THE car you see here is rarer than unicorn poo.
It ticks all the boxes you wouldn’t tick on a configurator. Firstly, it’s an estate — and everyone wants an SUV.
Secondly, it’s a “dirty diesel”, which we all know is better for mpg and cleaner than politicians would have us believe.
And to top it off, it’s from a brand you’ve probably never heard of that’s trying to drag people out of their BMWs, Mercs and Volvos.
But in fact there’s a lot to like about the Genesis G70 Shooting Brake, the latest creation from the posh arm of Hyundai.
We tried the G70 saloon the other week and it’s fine — until you want to load more than two weekend bags in the back. For the G70 Shooting Brake, Genesis has crowbarred a bigger boot on the end to give you a more useable space.
It’s 40 per cent bigger, at 465 litres. Still not as big as a BMW 3 Series Touring or a Volvo V60, but there’s plenty of room to play with.
As for engines, we tested the 2.2-litre turbo diesel because that’s the one to have, for the extra dollop of torque as much as the mpg. Plus, it is nice and relaxed at high speed.
If you really want petrol, you have two choices: 197hp and 245hp, both 2-litre units with eight-speed autos. Sadly we’re not getting the meaty 3.3-litre V6, lifted from the Kia Stinger, like other countries.
Which brings me nicely to my next point. This car smells like a Stinger. Same driving position. Same steering feel. Same engines. Same gearbox.
It also has sporty ambitions like Sport+ mode, launch control, seats that tighten to hold you in place and Brembo brakes. It just needs the lively V6 engine. Now let’s have a poke around the cabin.
You’ll want for nothing in terms of luxury and tech. There’s a sea of soft-touch materials combined with digital screens, head-up display, smart cruise control and wireless phone charging, plus heated seats front and back.
Key facts: GENESIS G70 SHOOTING BRAKE
- Price: £35,900
- Engine: 2.2-litre turbo diesel
- Power: 200hp, 440Nm
- 0-62mph: 7.7 secs
- Top speed: 140mph
- Economy: 41mpg
- CO2: 177g/km
Indicate to turn left or right and blind-spot cameras stream a live feed in the driver’s binnacle to stop you collecting something you shouldn’t.
Squishy knee pads and a super-wide footrest help to make long journeys as comfy as any car under £60k.
Have a little sing-song with Phil Collins on the Lexicon sound system while you’re at it. (Phil Collins. Genesis. Geddit? And I haven’t mentioned Tiger Woods until now, either.)
But I do have a few quibbles. The touchscreen is a bit laggy, the front-door pockets need carpeting to stop stuff rattling about and the rear-door drink holders are a joke. That said, none of those are deal-breakers because this is an estate and estates are cool.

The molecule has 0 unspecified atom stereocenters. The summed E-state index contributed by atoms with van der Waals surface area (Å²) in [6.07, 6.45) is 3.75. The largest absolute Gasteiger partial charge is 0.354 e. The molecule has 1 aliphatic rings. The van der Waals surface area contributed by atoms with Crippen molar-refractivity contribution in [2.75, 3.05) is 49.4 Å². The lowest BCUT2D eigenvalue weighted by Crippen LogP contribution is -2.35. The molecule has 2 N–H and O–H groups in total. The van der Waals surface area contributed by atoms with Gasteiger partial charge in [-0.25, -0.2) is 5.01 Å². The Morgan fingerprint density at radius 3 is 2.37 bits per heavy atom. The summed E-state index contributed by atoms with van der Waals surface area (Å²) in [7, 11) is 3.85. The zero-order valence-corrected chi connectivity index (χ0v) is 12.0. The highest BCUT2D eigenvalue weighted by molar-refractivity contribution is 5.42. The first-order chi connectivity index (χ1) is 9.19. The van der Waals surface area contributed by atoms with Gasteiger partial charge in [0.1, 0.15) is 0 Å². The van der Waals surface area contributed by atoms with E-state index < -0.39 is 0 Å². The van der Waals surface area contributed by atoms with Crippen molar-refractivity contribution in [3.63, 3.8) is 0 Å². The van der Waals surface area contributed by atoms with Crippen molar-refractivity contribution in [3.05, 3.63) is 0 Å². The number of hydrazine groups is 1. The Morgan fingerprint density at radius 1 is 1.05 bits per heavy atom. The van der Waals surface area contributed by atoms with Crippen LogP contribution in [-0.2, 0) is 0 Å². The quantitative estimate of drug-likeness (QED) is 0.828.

In many ways, this is the car Jaguar should have made. The XE is good to drive, the cabin and infotainment system have finally caught up but Jag never showed any real commitment by adding an estate version.
Now it has let the South Koreans fill that gap.
Genesis is a good left-field choice and has its own USP. No showrooms. No salesmen. No fuss. Genesis personal assistants will deliver the car to your door, even for a test drive.
We all know a 3 Series Touring is superior in almost every department, as do Genesis. Same goes for the GV70 SUV versus an X3.
But Genesis is a good left-field choice and has its own USP. No showrooms. No salesmen. No fuss. Genesis personal assistants will deliver the car to your door, even for a test drive.
That saves you time. And time is another precious luxury these days.
TOY SHOP: 4 TOYOTAS FOR 2022
TOYOTA is busier than the HR rep at an Amazon warehouse just before midnight on Christmas Eve.
But rather than dealing with burnout cases, these guys are getting ready to bring out FOUR new models next year, as well as updates and additions to existing models . . . as well as trying to perfect hydrogen in small cars as an alternative to a plug.
- The car I’m most excited about is the Aygo X. Toyota’s junior car has been completely overhauled as a high-riding crossover for 2022 and will start at £14,795. Finance from £159 a month. That’s a lot of car for not a lot of money: Trendy looks, Yaris chassis, 60mpg, Apple CarPlay and adaptive cruise control as standard. All in a titchy 3.7-metre footprint. Good city car. Good first car. Good last car.
- Next up, Corolla Cross. It’s an SUV. More akin to a RAV4 than a Corolla, if you ask me. It won’t be built in Britain like the regular Corolla. But we like it all the same. It is the first model to feature Toyota’s fifth-gen (yes, fifth-gen) self-charging hybrid system, which has more torque and more electric power, plus greater efficiency. You’ll be able to have one in front-wheel drive or intelligent AWD.
- Toyota’s third new car is the Gazoo Racing GR86. We tried the prototype last month – and loved it. Now we’ve been told the two-door sports car will only be on sale in Europe for two years, so pile in quick.
- The fourth model is the catchily named bZ4X, the first pure-electric car from Toyota’s new “bZ” (“beyond Zero”) sub-brand. Toyota promises a 280-mile range and expects the battery to operate at 90 per cent even after ten years of use. Additions to the existing line-up include a Corolla van and a Yaris GR Sport. Think regular Yaris in PE kit, NOT the mega, rally-inspired GR Yaris which is sold out until 2023. Plus, Lexus has two major launches in the pipeline for 2022: An all-new luxury RX hybrid and its first pure-electric car, the RZ.
Looking further ahead, Toyota has created an experimental version of the GR Yaris powered by hydrogen. The three-cylinder engine has been modified to run on hydrogen fuel, producing near-zero emissions. We like the sound of that. It could be the future.
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